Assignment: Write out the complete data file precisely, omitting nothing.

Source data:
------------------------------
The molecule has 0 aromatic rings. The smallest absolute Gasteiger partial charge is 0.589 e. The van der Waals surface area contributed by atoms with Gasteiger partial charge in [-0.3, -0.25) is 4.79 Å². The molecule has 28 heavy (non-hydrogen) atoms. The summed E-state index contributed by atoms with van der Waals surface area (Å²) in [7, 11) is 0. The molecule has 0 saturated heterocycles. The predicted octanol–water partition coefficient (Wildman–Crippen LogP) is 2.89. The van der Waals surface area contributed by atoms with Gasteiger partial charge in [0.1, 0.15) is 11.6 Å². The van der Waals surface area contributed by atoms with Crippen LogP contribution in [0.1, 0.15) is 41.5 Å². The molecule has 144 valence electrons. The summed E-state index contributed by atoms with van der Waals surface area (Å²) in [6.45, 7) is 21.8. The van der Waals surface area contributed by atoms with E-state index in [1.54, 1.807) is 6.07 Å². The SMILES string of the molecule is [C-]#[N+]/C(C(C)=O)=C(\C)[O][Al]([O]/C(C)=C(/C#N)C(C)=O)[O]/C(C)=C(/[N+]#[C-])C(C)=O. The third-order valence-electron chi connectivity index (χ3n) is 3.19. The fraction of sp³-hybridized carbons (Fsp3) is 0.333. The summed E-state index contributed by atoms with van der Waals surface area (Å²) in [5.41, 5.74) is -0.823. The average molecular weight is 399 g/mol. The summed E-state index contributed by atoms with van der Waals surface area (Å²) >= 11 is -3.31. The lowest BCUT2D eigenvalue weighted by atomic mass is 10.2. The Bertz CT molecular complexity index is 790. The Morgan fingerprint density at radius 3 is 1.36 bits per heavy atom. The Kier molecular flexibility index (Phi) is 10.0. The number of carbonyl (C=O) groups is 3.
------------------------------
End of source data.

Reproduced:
The molecule has 0 aromatic rings. The smallest absolute Gasteiger partial charge is 0.589 e. The van der Waals surface area contributed by atoms with Gasteiger partial charge in [-0.3, -0.25) is 4.79 Å². The molecule has 28 heavy (non-hydrogen) atoms. The summed E-state index contributed by atoms with van der Waals surface area (Å²) in [7, 11) is 0. The molecule has 0 saturated heterocycles. The predicted octanol–water partition coefficient (Wildman–Crippen LogP) is 2.89. The van der Waals surface area contributed by atoms with Gasteiger partial charge in [0.1, 0.15) is 11.6 Å². The van der Waals surface area contributed by atoms with Crippen LogP contribution in [0.1, 0.15) is 41.5 Å². The molecule has 144 valence electrons. The summed E-state index contributed by atoms with van der Waals surface area (Å²) in [6.45, 7) is 21.8. The van der Waals surface area contributed by atoms with E-state index in [1.54, 1.807) is 6.07 Å². The SMILES string of the molecule is [C-]#[N+]/C(C(C)=O)=C(\C)[O][Al]([O]/C(C)=C(/C#N)C(C)=O)[O]/C(C)=C(/[N+]#[C-])C(C)=O. The third-order valence-electron chi connectivity index (χ3n) is 3.19. The fraction of sp³-hybridized carbons (Fsp3) is 0.333. The summed E-state index contributed by atoms with van der Waals surface area (Å²) in [5.41, 5.74) is -0.823. The average molecular weight is 399 g/mol. The summed E-state index contributed by atoms with van der Waals surface area (Å²) >= 11 is -3.31. The lowest BCUT2D eigenvalue weighted by atomic mass is 10.2. The Bertz CT molecular complexity index is 790. The Morgan fingerprint density at radius 3 is 1.36 bits per heavy atom. The Kier molecular flexibility index (Phi) is 10.0. The number of carbonyl (C=O) groups is 3.